Red Squirrel

Scientific name: Sciurus vulgaris


Photo by Laurie Campbell

Red squirrels are a reddish brown colour all over, apart from their underparts which are creamy white.  They are smaller than grey squirrels and have distinctive ear tufts, although these are more pronounced in some individuals than others.  They have a long, bushy tail used for balance.   Red squirrels weigh between 280 and 350g and are 20-22cm long with a tail length of approximately 18cm.

Habitat and Distribution

Red squirrels prefer mixed woodland, with a good mix of both deciduous and coniferous trees.  They are found across much of Europe, Russia and Asia, up to altitudes of 2000m.  Within the UK 75% of the population is found within Scotland, where there are still regions that grey squirrels have not yet managed to invade.

Global distribution of the red squirrel (IUCN 2011)


Red squirrels eat a variety of foods.  They consume the cones of most species, picking out the nutritious seeds inside.  They also eat nuts, fungi, flowers, buds and fruits and will occasionally take insects and bird eggs.  They do not hibernate in the strict sense of the word; rather they lay down stores for the winter and wake up from their sleep periodically to feed.  Each squirrel will have several caches, which, due to their excellent sense of smell, they are able to locate even under one meter of snow.  However, they are not able to remember where they have buried food and many caches are never found again.  They spend most of their day foraging and feeding.


Red squirrels build dreys high in trees.  These are hollow balls of  twigs and leaves, lined with moss and other soft materials to hand, e.g. sheep wool.  They breed twice a year, usually in March and July, producing litters of 3-4 (maximum six).  The gestation period is 38-29 days.  Squirrels are not monogamous and mate with numerous partners.   The kittens open their eyes at 30 days old and first leave the drey after about 45 days.  At 10-12 weeks they become independent and disperse from their natal site.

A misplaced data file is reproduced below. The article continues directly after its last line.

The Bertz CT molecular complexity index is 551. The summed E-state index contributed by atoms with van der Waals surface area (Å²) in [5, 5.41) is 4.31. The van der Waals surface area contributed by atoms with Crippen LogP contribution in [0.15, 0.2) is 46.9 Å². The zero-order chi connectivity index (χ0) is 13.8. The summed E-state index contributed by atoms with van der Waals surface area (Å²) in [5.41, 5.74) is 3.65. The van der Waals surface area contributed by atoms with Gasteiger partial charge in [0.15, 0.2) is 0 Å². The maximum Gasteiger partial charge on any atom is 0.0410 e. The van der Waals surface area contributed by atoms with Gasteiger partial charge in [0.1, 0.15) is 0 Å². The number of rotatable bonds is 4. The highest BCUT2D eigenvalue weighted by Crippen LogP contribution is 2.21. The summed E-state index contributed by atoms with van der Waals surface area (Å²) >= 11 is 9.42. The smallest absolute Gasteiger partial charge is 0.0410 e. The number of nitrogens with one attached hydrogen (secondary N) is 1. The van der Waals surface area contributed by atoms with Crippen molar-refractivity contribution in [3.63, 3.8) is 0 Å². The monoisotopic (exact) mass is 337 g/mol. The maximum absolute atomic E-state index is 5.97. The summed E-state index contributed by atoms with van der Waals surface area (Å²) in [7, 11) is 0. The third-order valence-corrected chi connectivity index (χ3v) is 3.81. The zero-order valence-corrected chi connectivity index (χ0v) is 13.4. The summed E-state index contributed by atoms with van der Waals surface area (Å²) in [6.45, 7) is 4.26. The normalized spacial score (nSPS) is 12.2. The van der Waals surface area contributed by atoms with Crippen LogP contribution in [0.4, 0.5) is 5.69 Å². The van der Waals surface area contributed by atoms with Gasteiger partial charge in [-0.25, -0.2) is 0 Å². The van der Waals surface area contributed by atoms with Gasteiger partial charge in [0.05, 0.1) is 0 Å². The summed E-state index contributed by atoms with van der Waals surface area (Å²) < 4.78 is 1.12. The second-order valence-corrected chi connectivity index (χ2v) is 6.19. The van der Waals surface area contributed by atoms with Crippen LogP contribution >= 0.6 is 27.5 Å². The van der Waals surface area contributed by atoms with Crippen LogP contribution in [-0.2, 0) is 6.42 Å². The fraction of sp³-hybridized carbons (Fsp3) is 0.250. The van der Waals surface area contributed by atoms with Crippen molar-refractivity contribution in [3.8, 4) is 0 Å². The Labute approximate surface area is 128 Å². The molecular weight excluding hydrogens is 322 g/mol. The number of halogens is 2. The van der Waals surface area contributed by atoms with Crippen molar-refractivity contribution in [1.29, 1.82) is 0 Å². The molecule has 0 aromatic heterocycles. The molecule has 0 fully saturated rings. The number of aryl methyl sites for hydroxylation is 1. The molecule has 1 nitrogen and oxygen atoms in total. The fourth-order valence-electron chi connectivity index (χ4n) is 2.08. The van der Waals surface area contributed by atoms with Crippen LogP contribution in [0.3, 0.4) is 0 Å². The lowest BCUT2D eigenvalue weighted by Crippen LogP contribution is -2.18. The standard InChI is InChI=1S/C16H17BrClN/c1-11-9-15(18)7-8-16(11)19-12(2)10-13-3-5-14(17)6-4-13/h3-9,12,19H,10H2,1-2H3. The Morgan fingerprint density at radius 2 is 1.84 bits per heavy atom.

Status and Threats

Red squirrels are categorised by the IUCN as ‘Least Concern’ due to their wide range and generally stable population.  However, within the UK the species  has suffered major declines and is classed as ‘Threatened’.   They face a number of major threats, the most serious being competition from the non-native American grey squirrel (Sciurus carolinensis).  Grey squirrels are larger and more able to digest large seeds from broadleafed trees, e.g. acorns, so easily out-compete reds.   Another major threat is squirrelpox.  Grey squirrels are carriers of the virus but are immune to it, whereas it is fatal to red squirrels.  It causes legions around the face and genitalia, discharge and lethargy.  Affected squirrels normally die within two weeks.    Habitat destruction is another major problem, with a large majority of mixed deciduous woods  felled and replaced with sitka spruce plantations.  Many red squirrel populations are now small and fragmented.

Red squirrels are listed on Appendix III of the Bern Convention and, in the UK, are protected under Schedules 5 and 6 of the Wildlife and Countryside Act.  They are a UK Biodiversity Action Plan priority species.